The FN FAL was in development very shortly after the conclusion of World War II, during the height of assault rifle fever. Everyone (more or less) was very interested in the concept of the sturmgewehr as put into practice by Germany, and most major militaries were experimenting with similar designs of their own. The British were no exception, and they were looking at the new Belgian rifle (which would become the FAL) chambered in both 7.92×33 and .280 British, and designed in both a traditional and bullpup layout.
If you’ve ever wondered why countries made the transition from full-power heavy cartridges to lighter ones for general use (it has nothing to do with the internet myth of wounding one man to take three out of combat), here it is in a nutshell, as described by FN:
FABRIQUE NATIONALE D’ ARMES DE GUERRE , S . A., Herstal-near-Liege (Belgium), present the particulars of their new infantry weapon which they have designed to fulfil the requirement s of modern infantry. As a result of the experience and knowledge gained on all fronts during the last war, the tactics of modern infantry have undergone some change. It is no longer considered probable that the rifle will be used except at short ranges or that the light machine gun will influence the battle at ranges greater than 600 – 1.000 yards.
In this concept, it i s possible to consider the abolition
of several of the present arms which fire a small arm cartridge and to replace them by a single modern weapon. With this aim in view F.N. have designed thi s new arm embodying many of the characteristics of the machine carbine and the self loading rifle combined with a cartridge which is more accurate and powerful than that of the machine carbine but lighter and shorter than the rifle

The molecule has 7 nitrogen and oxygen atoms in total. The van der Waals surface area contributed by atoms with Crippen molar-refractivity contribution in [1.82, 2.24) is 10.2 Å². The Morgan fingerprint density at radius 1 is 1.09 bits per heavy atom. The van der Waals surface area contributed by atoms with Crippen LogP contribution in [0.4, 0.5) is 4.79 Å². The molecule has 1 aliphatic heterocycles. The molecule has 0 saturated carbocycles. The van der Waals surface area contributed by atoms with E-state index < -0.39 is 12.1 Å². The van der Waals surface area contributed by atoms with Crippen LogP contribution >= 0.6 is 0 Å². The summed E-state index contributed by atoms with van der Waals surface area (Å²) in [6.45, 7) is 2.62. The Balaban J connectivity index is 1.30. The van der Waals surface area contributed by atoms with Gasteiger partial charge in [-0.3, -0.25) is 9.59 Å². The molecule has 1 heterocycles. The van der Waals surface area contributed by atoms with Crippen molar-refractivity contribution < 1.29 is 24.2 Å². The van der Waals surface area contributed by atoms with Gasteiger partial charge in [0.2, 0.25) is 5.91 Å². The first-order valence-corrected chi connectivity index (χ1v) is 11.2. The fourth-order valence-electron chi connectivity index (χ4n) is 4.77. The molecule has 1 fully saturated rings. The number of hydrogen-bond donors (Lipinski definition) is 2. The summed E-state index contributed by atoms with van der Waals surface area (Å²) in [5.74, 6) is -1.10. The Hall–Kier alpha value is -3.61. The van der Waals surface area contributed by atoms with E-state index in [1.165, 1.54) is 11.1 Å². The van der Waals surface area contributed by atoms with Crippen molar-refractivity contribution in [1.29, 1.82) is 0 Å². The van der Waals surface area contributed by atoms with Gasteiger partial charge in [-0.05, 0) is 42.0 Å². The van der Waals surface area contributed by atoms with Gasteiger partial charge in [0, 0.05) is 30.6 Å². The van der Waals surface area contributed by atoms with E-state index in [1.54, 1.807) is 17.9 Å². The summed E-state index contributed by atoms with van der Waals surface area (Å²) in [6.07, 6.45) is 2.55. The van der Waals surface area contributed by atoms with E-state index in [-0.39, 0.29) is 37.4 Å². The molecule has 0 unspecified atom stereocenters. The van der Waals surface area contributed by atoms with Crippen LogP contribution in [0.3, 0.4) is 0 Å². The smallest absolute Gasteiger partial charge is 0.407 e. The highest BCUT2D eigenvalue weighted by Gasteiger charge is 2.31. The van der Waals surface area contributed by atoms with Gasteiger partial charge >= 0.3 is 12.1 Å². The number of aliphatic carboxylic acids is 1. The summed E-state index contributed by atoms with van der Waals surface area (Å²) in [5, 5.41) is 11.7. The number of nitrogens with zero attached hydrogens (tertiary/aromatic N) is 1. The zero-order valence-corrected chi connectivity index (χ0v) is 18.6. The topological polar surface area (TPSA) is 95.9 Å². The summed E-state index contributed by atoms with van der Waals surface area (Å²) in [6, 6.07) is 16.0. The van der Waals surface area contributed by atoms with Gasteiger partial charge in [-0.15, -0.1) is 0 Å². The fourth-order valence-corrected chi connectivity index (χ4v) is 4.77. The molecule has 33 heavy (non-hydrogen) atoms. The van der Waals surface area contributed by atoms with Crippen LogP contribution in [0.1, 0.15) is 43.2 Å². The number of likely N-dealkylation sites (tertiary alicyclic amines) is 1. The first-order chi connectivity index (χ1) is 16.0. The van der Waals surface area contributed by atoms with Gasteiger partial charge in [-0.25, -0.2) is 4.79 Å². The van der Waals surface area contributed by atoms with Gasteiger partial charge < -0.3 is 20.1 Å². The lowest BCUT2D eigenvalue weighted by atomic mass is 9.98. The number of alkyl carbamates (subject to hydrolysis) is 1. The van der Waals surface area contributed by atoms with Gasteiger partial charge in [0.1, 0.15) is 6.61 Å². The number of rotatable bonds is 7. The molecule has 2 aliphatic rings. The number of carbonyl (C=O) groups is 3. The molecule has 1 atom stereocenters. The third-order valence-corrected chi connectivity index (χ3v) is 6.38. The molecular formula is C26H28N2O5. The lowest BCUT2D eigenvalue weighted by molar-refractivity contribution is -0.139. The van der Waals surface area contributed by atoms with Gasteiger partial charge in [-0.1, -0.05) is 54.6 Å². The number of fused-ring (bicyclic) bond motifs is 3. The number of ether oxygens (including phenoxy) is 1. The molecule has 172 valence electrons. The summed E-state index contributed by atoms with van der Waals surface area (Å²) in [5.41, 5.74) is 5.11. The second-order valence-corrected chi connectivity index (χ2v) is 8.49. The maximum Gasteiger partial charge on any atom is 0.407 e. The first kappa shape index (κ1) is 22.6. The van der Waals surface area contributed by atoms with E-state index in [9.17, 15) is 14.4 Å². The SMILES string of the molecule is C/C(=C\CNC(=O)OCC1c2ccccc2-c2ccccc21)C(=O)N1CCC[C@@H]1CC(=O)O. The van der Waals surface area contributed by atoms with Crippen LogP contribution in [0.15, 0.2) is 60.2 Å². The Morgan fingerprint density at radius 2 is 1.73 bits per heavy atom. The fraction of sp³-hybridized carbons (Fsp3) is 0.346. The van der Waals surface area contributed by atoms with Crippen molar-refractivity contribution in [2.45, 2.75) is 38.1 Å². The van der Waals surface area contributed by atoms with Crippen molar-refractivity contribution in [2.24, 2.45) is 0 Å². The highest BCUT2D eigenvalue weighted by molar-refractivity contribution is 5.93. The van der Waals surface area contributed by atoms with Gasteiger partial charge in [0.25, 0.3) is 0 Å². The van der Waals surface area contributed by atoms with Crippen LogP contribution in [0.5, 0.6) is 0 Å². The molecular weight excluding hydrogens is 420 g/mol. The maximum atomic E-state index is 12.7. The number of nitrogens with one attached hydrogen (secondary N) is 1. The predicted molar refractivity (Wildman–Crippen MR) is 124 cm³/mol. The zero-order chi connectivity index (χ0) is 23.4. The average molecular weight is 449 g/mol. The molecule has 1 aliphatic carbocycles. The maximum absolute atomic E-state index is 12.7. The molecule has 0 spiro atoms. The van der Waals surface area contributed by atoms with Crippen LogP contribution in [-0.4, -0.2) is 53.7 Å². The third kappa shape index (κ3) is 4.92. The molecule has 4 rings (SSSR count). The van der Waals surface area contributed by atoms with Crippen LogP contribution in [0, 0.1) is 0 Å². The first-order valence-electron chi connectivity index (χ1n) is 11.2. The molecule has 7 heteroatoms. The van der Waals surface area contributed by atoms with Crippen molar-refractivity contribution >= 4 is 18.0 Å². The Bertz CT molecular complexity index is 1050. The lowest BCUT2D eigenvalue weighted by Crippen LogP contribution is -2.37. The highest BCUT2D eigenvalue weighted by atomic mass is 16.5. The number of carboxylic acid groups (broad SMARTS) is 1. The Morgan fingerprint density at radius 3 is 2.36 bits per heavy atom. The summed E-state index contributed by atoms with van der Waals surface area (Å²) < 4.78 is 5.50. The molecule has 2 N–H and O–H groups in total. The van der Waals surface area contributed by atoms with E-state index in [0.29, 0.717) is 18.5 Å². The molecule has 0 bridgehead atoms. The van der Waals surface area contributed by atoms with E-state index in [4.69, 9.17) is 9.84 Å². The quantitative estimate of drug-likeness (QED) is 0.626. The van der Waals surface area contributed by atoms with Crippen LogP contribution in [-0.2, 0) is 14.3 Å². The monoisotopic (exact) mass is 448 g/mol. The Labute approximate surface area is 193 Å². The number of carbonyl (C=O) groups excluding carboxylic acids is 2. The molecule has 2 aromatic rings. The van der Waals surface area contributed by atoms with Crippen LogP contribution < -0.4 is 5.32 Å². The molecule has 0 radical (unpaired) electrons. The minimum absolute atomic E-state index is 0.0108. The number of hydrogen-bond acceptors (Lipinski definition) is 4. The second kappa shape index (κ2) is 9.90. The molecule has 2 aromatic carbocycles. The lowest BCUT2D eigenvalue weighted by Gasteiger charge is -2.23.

cartridge . This combination will give to the infantry one weapon to replace the the machine carbine, magazine rifle and self loading rifle. Fitted with a light bipod, which is easily carried in the pocket, it can act as a light machine gun in firing short bursts with adequate accuracy up to ranges of 600 yards and even longer. A platoon completely armed with this weapon can develop a rate of fire and power greater than that possessed by the present day platoon.
The saving in training time, maintenance and production
by having one weapon to replace three or four different types needs no stressing.
It was all about logistics. The concept may not have been entirely successful (light machine guns still play a major role in combat, having not been adequately replaced by assault rifles), but that was the thinking in the 50s.
We have this February 1950 FN report on the FAL available for download, including a number of photos of the prototype rifles:
(1950) Prototype FN FAL manual (English)